Shrinking the C: System VHD disk in Azure IaaS

Today I have been working with Azure and the disk size. In our lab environment we started out when the Azure Iaas role was still in preview and it had a limit that not until now have appeared as a problem. The system VHD in the preview version was only 30 GB and now when the c:\windows\winSxS folder has grown with patches and install files to about 14 GB the volume is beyond full :-/ and yes the SQL service running on the server is installed on another partition..

And as you can read on this blog post it is not an option to try to remove the files inside the winSxS folder!

The different options on how to do an resize of an disk in an Azure Iaas VM when doing a search is quite cumbersome but I found this guy Maarten Balliauw that made a console app that can fix the stuff and this without installing new VM´s or downloading the VHD.

Now to test how to do it I created a new VM and this get a OS disk with 127 GB and I wanted it to be 30 GB so I had to shrink it. The binary that Maarten have does not include the latest addition with the shrink option, so I asked my colleague to compile it for me as I do not have Visual Studio installed (at least not yet), Thank you Tim!

UPDATE -> Download Tims compiled binary here : shrinkAzure

So to do a shrink with the latest source and a friend with a compiler.

  • Shrink the partition with powershell or disk management tool (if you do not the OS partition will be corrupt if shrink the vhd beyond this)
  • Shutdown the VM
  • Delete the VM -or- detach the disk if it’s not the OS disk
  • Delete the cloud service if you have created it to be able to create a new with the same name
  • In the Windows Azure portal, delete the disk (retain the data!) do that the lease Windows Azure has on it is removed
  • Run WindowsAzureDiskResizer
  • In the Windows Azure portal, recreate the disk based on the existing blob
  • Recreate the VM  -or- reattach the disk if it’s not the OS disk
  • Start the VM

So I start shrinking the volume inside the Azure VM. As you might notice I have shrink it to just below 30 GB (30GB -1MB)

Screen Shot 2013-08-21 at 14.42.25

And then I have a volume that looks like this in the disk manager

Screen Shot 2013-08-21 at 14.43.05

Next step is to delete the VM and also the delete the disk (retain data) and as Maarten says I can then use his tool, if I do not delete the disk from the Iaas it will fail. And here I enter 30 GB disk size, and if I would not have done the volume just 1 MB below 30GB I get a corrupt OS volume, the tool does not check the volumes inside the VHD..

Of course I could have done a VHD size of 31 GB but this was just for testing and seeing what happens.. I did also remove the Cloud Service so that I could use that name after I was done to get the old url to the new VM.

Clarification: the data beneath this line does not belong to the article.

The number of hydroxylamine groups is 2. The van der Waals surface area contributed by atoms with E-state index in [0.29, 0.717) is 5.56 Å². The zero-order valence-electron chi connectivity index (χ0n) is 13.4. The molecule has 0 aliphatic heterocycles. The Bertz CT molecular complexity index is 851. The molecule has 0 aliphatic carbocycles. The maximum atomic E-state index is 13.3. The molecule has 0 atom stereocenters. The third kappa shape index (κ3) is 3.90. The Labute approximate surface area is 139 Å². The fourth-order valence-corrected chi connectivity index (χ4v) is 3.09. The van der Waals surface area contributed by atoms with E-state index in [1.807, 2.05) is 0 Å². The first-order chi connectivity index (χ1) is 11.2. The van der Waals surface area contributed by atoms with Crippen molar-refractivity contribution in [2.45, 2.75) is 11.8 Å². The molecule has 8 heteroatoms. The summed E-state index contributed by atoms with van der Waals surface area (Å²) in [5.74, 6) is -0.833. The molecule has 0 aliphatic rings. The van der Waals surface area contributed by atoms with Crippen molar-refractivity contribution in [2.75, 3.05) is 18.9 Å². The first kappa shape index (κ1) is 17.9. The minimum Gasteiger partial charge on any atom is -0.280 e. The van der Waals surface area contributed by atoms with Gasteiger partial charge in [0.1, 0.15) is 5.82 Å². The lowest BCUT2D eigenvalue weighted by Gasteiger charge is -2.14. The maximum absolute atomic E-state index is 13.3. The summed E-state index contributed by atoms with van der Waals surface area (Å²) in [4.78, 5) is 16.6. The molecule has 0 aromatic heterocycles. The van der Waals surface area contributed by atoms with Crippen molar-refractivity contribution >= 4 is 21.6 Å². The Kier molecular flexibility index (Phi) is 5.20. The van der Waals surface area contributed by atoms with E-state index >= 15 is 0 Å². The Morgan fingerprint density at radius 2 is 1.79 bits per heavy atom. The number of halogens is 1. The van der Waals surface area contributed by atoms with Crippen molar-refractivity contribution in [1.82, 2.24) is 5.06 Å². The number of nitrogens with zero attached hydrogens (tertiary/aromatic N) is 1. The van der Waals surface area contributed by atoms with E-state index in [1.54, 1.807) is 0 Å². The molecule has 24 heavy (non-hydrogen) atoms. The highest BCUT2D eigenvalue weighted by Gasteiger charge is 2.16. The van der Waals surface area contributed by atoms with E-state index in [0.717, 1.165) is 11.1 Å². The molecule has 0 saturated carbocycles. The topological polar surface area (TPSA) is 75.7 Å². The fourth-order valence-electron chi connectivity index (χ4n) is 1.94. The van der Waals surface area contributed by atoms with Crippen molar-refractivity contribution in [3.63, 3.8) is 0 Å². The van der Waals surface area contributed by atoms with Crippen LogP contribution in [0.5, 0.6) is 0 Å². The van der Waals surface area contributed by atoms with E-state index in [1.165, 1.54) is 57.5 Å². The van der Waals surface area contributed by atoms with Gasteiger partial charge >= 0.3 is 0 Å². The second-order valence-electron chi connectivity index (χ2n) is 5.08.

Screen Shot 2013-08-21 at 14.52.50

Now it is time to re-create the virtual disk and then the virtual machine..

Screen Shot 2013-08-21 at 14.54.07

And then when I started the virtual machine and connect to it, the size of the disk is 30 GB

Screen Shot 2013-08-21 at 15.05.58

I am looking forward to the day that Azure runs on Windows 2012 R2 Hyper-V and the VM´s in the Iaas role can be configured with Gen2 and you can change the vhdx size on the fly when the VM is running 🙂



Hey Niklas
great article but cant compile too in visual studio.
are you willing sharing the binaries?


@Nikos Hi Nikos, I have updated the blog post with the binary!


thanks Niklas for your upload. its extremely too difficult for a non developer as me to compile a few lines of code.
That’s the power of community SHARING.

please sorry and ignore my previews comment.

Neil Mackenzie

Why shrink the disk?

With Windows Azure Disks you are billed only for the occupied space on the disk. A recent Windows Azure enhancement introduced the TRIM capability which means that when you delete a file on the VHD the space backing it is reclaimed by the Storage System so that you are no longer billed for it. This is a Windows Server 2012 feature. This post by Mike Wood describes what is going on:


Well if you read, the reason was because I wanted to test to expand a disk and as the new was already 127 GB I wanted to shrink it first and then expand.. 🙂 the preview iaas win 2012 templates was 30 GB large and with some patches and updates that is to small!


Hi Niklas, I was wondering, this tool probably doesn’t work with the new ARM format of storages, does it? When I try to shrink my VHD, I get an error:

Unhandled Exception: System.IO.FileNotFoundException: Could not load file or assembly ‘Microsoft.WindowsAzure.Storage, Version=, Culture=neutral, PublicKeyToken=31bf3856ad364e35’ or one of its dependencies. The system cannot find the file specified.
at WindowsAzureDiskResizer.Program.ResizeVhdBlob(Int64 newSize, Uri blobUri, String accountName, String accountKey)
at WindowsAzureDiskResizer.Program.Main(String[] args)

I’m not a .NET developer so I don’t know… but it looks like that new storages come from different class than Microsoft.WindowsAzure.Storage or whatever.

On the other hand, I don’t get this error with the original WindowsAzureDiskResizer tool – there I can only see that VHD cannot be shrinked, only expanded.

Thanks in advance for an answer,

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